Saturday, August 29, 2009

Library Lessons

Dudes, it's hot. It was 84° in the house when I woke up this morning. It's only going to get hotter and Scoob is out having menudo for lunch with a friend. I don't know which idea bothers me more; eating hot soup on a hot day, or eating menudo. We also have a sushi date for dinner tonight, which I'm looking forward to—cold fish in an air conditioned restaurant sounds so good right now. But coming back to this hot house afterward is going to be brutal. I wonder if they'll let us sleep in their restaurant?

In the meantime, I have nothing more strenuous than reading in mind, but boy do I have my work cut out for me. Since I work in publishing, I have to guard against bringing too many books home from work. But how many is too many, really? Since I've been with the travel publishing arm, this hasn't been as big an issue—I only have books for the places we go. But our distributor occupies the other half of our building and they not only distribute our books, but books for about 200 other publishers. There's never a shortage of reading material.

I used to peruse the distributor's catalog each season and flag what I wanted to read and since the distributor and my publisher are owned by the same company, we all get a 50% discount on almost any book that is handled by the distribution arm, regardless of who the actual publisher is. And about every 6 months we have a book purge party at work and anyone in the office can take home just about any bound book or galley for free so we can make room for the next season's books. Any book that hasn't found a home at the end of the party then gets donated—hardcovers go to the county library, they won't take the paperbacks; and the paperbacks go to the prison literacy program, they won't take the hardcovers because they make good weapons (the pen is mightier than the sword and all that, but in the wrong hands the binding will bash your head in).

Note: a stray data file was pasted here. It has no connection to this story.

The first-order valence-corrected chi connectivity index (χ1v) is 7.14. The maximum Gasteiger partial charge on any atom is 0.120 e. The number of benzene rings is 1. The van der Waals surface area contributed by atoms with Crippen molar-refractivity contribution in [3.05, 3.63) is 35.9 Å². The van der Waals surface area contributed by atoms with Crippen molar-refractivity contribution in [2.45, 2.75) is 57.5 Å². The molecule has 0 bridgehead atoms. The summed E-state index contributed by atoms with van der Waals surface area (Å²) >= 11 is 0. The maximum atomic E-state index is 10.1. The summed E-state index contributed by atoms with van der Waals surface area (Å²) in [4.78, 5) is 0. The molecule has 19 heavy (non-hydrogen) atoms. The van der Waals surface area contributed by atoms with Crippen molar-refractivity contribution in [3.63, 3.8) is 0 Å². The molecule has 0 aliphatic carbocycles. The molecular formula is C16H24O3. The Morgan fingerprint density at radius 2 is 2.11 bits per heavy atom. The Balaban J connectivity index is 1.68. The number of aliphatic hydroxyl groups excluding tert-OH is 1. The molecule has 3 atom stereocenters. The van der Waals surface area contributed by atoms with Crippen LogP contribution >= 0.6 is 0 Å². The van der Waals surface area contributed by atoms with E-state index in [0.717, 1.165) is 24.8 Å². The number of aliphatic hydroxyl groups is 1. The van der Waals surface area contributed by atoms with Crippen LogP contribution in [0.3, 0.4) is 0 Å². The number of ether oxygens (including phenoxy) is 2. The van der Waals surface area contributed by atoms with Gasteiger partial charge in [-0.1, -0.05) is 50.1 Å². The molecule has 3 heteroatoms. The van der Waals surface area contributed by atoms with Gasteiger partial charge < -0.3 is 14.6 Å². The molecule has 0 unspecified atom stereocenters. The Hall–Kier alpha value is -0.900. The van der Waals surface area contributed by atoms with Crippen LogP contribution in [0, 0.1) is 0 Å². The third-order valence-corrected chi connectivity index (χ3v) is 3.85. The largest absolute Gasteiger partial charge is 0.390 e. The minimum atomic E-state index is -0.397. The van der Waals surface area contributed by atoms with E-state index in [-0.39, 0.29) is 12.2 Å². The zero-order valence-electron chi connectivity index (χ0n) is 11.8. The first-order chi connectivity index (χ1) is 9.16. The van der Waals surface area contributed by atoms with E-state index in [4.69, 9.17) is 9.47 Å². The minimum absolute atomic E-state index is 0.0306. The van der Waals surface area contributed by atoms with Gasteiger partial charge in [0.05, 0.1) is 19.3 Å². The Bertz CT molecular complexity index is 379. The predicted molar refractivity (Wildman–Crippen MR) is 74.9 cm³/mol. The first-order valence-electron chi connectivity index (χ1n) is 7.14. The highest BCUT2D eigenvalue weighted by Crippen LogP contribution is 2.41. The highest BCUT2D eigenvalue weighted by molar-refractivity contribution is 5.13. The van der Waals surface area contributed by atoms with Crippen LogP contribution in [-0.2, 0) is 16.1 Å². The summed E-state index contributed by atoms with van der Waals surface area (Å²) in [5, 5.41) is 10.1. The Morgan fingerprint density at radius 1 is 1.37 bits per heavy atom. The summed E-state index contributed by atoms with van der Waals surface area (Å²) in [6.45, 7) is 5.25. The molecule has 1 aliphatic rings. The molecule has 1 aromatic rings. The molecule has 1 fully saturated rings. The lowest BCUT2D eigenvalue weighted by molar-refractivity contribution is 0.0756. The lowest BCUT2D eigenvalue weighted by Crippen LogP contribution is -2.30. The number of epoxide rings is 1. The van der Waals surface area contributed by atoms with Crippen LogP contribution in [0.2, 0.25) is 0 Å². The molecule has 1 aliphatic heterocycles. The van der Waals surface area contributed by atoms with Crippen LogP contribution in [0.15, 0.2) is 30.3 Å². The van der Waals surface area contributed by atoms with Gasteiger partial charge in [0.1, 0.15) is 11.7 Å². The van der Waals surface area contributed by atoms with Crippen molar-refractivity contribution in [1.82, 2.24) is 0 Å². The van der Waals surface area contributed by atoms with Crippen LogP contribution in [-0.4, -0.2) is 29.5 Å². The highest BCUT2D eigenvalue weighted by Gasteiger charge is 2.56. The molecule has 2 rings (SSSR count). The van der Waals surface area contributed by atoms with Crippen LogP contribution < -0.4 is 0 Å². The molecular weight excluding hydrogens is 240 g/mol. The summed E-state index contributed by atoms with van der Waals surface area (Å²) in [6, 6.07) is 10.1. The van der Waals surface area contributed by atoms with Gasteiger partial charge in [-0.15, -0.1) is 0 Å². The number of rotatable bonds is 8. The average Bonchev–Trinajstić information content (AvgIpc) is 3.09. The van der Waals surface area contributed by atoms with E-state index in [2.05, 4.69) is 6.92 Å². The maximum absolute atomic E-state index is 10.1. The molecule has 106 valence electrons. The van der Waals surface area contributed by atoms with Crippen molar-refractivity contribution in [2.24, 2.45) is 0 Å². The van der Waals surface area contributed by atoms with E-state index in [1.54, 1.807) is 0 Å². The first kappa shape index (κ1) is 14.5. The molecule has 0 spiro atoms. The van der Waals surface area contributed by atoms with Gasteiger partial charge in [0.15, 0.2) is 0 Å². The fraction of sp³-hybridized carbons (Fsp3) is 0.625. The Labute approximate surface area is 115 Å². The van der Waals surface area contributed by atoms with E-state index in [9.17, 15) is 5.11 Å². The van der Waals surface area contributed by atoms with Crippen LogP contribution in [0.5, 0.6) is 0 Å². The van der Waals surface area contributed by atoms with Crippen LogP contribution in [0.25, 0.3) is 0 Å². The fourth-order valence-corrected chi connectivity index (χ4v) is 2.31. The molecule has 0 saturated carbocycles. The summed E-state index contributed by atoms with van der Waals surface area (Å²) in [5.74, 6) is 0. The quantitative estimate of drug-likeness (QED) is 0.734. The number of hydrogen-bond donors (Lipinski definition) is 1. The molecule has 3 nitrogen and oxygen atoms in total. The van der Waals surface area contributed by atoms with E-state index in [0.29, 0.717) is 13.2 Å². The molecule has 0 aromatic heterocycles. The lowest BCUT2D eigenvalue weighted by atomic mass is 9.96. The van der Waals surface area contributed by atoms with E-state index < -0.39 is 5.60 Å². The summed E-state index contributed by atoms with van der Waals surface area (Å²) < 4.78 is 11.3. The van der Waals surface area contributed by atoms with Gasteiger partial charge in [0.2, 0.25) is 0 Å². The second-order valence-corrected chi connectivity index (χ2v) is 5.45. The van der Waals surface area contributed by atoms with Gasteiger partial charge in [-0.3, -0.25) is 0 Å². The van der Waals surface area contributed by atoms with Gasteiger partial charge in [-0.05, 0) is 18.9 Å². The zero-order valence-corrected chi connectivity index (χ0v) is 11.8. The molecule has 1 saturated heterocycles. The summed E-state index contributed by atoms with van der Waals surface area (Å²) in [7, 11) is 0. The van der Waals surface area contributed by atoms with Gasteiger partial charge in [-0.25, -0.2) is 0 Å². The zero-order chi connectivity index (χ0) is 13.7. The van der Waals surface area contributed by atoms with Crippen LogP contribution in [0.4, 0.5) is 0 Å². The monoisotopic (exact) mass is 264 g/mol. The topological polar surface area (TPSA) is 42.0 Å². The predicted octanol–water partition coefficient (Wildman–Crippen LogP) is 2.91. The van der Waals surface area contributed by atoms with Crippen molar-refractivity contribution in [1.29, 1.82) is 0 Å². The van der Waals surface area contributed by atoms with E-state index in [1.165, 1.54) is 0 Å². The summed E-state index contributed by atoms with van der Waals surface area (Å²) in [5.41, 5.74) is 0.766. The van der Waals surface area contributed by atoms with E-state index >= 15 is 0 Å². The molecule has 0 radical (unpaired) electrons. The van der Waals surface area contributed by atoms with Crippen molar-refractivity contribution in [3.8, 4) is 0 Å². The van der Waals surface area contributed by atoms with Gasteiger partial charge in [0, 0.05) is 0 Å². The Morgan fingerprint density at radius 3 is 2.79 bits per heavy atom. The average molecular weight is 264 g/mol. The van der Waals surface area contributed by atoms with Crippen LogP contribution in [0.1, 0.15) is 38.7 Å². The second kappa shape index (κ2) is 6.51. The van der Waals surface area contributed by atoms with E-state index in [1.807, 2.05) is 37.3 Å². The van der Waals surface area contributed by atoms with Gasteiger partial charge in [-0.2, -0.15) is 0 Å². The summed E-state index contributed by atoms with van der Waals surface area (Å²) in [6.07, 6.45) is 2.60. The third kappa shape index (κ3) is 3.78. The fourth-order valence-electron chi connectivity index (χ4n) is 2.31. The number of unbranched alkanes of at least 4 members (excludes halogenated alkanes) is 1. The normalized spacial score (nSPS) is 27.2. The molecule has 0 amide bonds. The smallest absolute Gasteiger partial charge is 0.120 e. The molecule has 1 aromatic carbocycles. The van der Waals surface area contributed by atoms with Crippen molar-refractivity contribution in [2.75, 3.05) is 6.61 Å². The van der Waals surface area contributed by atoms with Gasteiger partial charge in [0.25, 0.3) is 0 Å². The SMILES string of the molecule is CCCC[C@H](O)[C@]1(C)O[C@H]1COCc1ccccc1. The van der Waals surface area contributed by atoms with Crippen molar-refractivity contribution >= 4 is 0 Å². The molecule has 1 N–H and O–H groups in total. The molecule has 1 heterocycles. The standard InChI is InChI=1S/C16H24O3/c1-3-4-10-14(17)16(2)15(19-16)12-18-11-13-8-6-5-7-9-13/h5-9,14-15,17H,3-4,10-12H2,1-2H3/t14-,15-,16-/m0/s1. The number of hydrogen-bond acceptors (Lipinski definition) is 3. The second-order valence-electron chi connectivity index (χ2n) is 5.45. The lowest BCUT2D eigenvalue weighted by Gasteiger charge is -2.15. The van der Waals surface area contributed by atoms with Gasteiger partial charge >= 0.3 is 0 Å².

Anyhow, it was a regular occurrence to come home with a box of books that would languish, unread, until the next box and the next box came home. Ultimately I found I had an unconscionable amount of books in a small living space that were either written/edited well and boring or interesting and written/edited poorly with precious few actually being all-around good reads, and I still had to figure out what to do with them after I'd read them, so I've been leaning a little more on my local library to support my ink habit.

Until recently I've just been popping into the library when convenient to browse the stacks (don't you just love the smell of a library?) but have been having a difficult time getting my hands on anything from my "Want to Read" list so I spent some time a few days ago poking around the library's website. I looked up all the titles on my list and added them to my cart. I browsed the new arrivals list and added several more to my cart. I didn't do anything else. I already had 3 books out so I didn't want to place a hold on anything until I was ready for more books.

About 2 days later a received a flurry of email from the library—I have 25 titles on hold to be picked up by Monday or I'll be charged $1.00/day/title for each book I do not pick up!! There was nothing on the website that said the "cart" was equivalent to requesting a hold, never mind that there is a separate button specifically for requesting a hold. I thought I was placing books on a wish list of sorts that I could quickly reference later. So that, my friends, is why I say I have my reading work cut out for me.


  1. Speaking of the sushi date, it was spectacular. Let's do it again soon.

  2. DANG! That's unnerving and not at all how my library works things. If I don't pick up books, they just send them back. Harsh - happy reading to you!